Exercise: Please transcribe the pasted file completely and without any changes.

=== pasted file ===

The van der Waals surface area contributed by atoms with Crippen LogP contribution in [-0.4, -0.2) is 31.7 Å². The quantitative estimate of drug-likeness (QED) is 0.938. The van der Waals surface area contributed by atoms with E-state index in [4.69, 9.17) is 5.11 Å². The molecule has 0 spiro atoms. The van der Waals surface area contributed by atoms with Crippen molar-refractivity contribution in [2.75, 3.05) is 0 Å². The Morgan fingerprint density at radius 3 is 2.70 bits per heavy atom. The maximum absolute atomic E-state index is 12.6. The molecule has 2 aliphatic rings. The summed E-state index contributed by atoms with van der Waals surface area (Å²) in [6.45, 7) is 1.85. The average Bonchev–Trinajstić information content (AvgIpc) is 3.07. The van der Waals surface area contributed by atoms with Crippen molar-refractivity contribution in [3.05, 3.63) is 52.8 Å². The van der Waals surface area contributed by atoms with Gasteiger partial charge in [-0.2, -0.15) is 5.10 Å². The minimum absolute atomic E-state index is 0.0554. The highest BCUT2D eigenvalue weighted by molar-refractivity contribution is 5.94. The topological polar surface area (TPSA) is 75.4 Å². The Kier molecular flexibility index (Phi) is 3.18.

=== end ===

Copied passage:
The van der Waals surface area contributed by atoms with Crippen LogP contribution in [-0.4, -0.2) is 31.7 Å². The quantitative estimate of drug-likeness (QED) is 0.938. The van der Waals surface area contributed by atoms with E-state index in [4.69, 9.17) is 5.11 Å². The molecule has 0 spiro atoms. The van der Waals surface area contributed by atoms with Crippen molar-refractivity contribution in [2.75, 3.05) is 0 Å². The Morgan fingerprint density at radius 3 is 2.70 bits per heavy atom. The maximum absolute atomic E-state index is 12.6. The molecule has 2 aliphatic rings. The summed E-state index contributed by atoms with van der Waals surface area (Å²) in [6.45, 7) is 1.85. The average Bonchev–Trinajstić information content (AvgIpc) is 3.07. The van der Waals surface area contributed by atoms with Crippen molar-refractivity contribution in [3.05, 3.63) is 52.8 Å². The van der Waals surface area contributed by atoms with Gasteiger partial charge in [-0.2, -0.15) is 5.10 Å². The minimum absolute atomic E-state index is 0.0554. The highest BCUT2D eigenvalue weighted by molar-refractivity contribution is 5.94. The topological polar surface area (TPSA) is 75.4 Å². The Kier molecular flexibility index (Phi) is 3.18.